I can see it should be banned, but it is sexy as hell, one thing u can rarely say about women’s sports.
    I do like how tennis is one of the few sports to actually implement new technology into their sport and make it better. Wish other sports would do the same. Tennis, from what I know, has virtually eliminated bad calls by officials. If i’m wrong please tell me.

    Great blog, and I look forward to reading more, and thanks for reading ours. We also do a podcast please check it out if u have a chance.

  13. Nice post Chris, I’d love for you to post more tennis articles. Anyway, I agree that the grunting is a bit over the top, but seriously, what can you do? It’s annoying, but if the ITF bans it, then players will complain, and everybody will be in a huge mess. Sadly, I’m not sure what exactly we can do about it.

  14. Pingback: Five-Day Junior or Adult Loyalty Pass to Riverside Badminton & Tennis Club » Get your daily Groupon deals

  15. Sasha says:

    As far as the US Open, I imagine their First Amendment rights kick in :).

    Annoying and silly as it is, I don’t think there’s much we can do about it. It’s reactive, it may be partially theatrical, but, the grunting is here to stay. It is somewhat sexist. Men don’t do it, women do. I think it invariably takes a sexist dimension (which is not to say you’re sexist, you’re not) simply because of the historical bias against women in sports and the expectations they “be quiet” and meek and not cause any disturbances in whatever it is they do.

    I don’t know if you’ve seen this piece, but it’s sort of interesting:

    Back 10 years ago, if I had a dollar for every time Nomar Garciaparra spent 30 seconds adjusting his gloves, his crotch and his glasses when getting ready to hit, I’d be a rich woman. I know there are people that find hockey players spitting on the ice distasteful. Or take the fact the NFL is extremely strict on post-touchdown celebrations. I guess there are a lot of annoying things athletes do, some of it detracting from play, some of it just gratuitous.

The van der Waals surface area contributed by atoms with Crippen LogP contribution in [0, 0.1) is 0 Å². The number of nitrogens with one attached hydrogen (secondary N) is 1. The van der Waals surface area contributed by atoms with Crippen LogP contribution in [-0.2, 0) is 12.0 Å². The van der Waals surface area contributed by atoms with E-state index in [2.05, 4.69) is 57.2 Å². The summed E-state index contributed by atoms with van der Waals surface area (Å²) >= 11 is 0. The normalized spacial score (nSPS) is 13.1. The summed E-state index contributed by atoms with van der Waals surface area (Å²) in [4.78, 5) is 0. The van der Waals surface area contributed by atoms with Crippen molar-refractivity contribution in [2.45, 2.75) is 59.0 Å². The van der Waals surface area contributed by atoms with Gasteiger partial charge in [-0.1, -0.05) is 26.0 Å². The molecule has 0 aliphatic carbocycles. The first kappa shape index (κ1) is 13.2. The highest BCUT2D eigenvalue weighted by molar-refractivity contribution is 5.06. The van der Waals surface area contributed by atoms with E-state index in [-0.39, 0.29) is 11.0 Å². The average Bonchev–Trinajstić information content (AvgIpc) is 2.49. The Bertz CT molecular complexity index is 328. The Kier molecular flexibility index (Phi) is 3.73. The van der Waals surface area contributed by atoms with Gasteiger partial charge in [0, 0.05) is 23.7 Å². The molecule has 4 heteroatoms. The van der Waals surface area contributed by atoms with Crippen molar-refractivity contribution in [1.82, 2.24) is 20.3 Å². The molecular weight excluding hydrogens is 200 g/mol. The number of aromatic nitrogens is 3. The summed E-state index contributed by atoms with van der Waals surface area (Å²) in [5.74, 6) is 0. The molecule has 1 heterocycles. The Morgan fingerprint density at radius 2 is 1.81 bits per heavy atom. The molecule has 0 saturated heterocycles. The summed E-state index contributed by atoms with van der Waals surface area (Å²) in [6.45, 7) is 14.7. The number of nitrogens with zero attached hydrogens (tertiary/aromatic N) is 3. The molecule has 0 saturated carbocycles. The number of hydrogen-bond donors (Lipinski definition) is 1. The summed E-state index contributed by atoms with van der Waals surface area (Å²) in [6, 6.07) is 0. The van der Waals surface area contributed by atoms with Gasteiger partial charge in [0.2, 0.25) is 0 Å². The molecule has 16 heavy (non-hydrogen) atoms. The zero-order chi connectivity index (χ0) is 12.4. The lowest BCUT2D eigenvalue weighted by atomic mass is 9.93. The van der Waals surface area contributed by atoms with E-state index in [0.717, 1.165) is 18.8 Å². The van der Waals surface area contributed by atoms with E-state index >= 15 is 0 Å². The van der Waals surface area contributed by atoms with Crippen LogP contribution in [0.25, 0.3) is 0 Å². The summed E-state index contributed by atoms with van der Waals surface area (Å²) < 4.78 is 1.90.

• Chris Ross says:

      Thing is, I want it gone on both sides of the equation. In my article I mention Marco Bagdhatis and his “dying bull” immitation. It’s not a sexist thing. It happens on the mens side but the higher decibel stuff is generally heard on the women’s side. In the link that you put in your comment, it argues that a true fan would want tennis played at the highest level possible and that if grunting helps then we should let it go. I contend that grunting, at the level that many of the pros on tour do it, is highly unnecessary. Grunting has only become a thing because more and more players have started to do it. Moreover, players like Maria Sharapova have increased their shrieking over the years.

      Check this video from the 2004 Wimbledon she won against Serena Williams. Sharapova’s grunting/shreiking, as well as Serena Williams’, is not close to the level that we see it at today:

      Sharapova knows her shrieking is annoying and she continues it because she knows that. It’s not for her game and people are not annoyed because there is a historical bias against women. This has only become a problem in the last 5 years in Tennis and there’s a reason that players didn’t do it in the past. It is NOT natural. It is forced.

      Lastly, watch this Bagdhatis-Monfils video from 2007. Hardly a peep from either of them.

  16. VARIANS says:

    Всегда найдутся спортсменки (и не только в теннисе), которые будут в своей неудачной игре винить соперниц, а также весь остальной мир. Причина всегда найдется: или кто-то издает громкие звуки во время удара по мячу (Шарапова, Азаренко, Уильямс), или “продажные” судьи слишком пристрастны, или погода неподходящая (жара, либо холод, либо “сквозняк”), или во время подачи мяча на трибуне кто-то чихнул etc. (Комментарий: Валентина Колесникова, Наталья Мельниченко, Владимир Ветров, Геннадий Дорошенко.)

Leave a Reply

Fill in your details below or click an icon to log in: Logo

You are commenting using your account. Log Out /  Change )

Google photo

You are commenting using your Google account. Log Out /  Change )

Twitter picture

You are commenting using your Twitter account. Log Out /  Change )

Facebook photo

You are commenting using your Facebook account. Log Out /  Change )

Connecting to %s

%d bloggers like this: